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  17. Final Form: Pluggable Infrastructure Pt. 1 • Application container function

    should be independent of infrastructure design. ◦ Container init script + environment or cluster seed script. ▪ container init script variables are static ▪ seed script populates container init script with cluster specific information. ▪ Build server can inject seed script for environment (local dev vs cluster deployment)
  18. Example Init Script $VAR1 and $VAR2 can be set at

    container creation or ‘seeded’ via a script sourced as $ENVIRONMENT_INIT . The supplied script could hit a variety of endpoints for configuration information (consul, etcd, registrator, etc). If nothing is provided, it assumes the default value. This allows for init script to remain static, with only the sourced seed script changing per environment.
  19. Final Form: Pluggable Infrastructure Pt. 2 • Infrastructure components in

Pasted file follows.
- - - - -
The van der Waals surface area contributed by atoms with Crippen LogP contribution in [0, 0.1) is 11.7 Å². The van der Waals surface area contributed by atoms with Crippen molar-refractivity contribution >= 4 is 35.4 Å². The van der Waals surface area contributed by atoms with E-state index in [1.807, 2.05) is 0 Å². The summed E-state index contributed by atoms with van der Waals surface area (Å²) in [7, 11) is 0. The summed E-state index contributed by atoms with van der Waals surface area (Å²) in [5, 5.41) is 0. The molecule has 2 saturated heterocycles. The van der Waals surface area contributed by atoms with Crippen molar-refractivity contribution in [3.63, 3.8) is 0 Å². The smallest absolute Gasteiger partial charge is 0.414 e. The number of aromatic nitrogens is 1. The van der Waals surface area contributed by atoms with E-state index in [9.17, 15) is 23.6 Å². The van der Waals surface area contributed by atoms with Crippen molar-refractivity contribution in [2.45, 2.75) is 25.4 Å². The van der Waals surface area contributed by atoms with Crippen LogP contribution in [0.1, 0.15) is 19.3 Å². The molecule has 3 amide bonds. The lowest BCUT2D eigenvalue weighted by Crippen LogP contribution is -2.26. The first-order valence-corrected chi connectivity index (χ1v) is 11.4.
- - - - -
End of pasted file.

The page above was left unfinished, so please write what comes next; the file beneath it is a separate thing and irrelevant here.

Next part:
source control; and if at all possible built as containers themselves. ◦ Apply standard ‘infrastructure as code’ methods. ▪ Version Everything ▪ Design tests and integrate with CI/CD
  20. Final Form: Pluggable Infrastructure Pt. 2 (Cont.) • Components that

    may modify host configuration require some level of clean-up. e.g. anything that may require iptables. ◦ trap SIGINT, SIGKILL etc. then perform action. ◦ Does require some form of ‘init’ or process management. - supervisord, tini, monit etc • Use of VRRP / Keepalived and deploying in pairs when services may be bound to a single point of failure (no DNS load balancing etc). ◦ Provides incredibly simple IP failover. ◦ Prerequisites for use: ▪ sysctl - net.ipv4.ip_nonlocal_bind=1 ▪ container run with host networking and cap NET_ADMIN ◦ Added bonus of making it EXTREMELY easy to upgrade and switch services. ▪ If upgrading: push new version to backup, then push to master.
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  28. Keepalived + HAproxy Demo

  29. Example Keepalived Configuration Master Backup Description • state - MASTER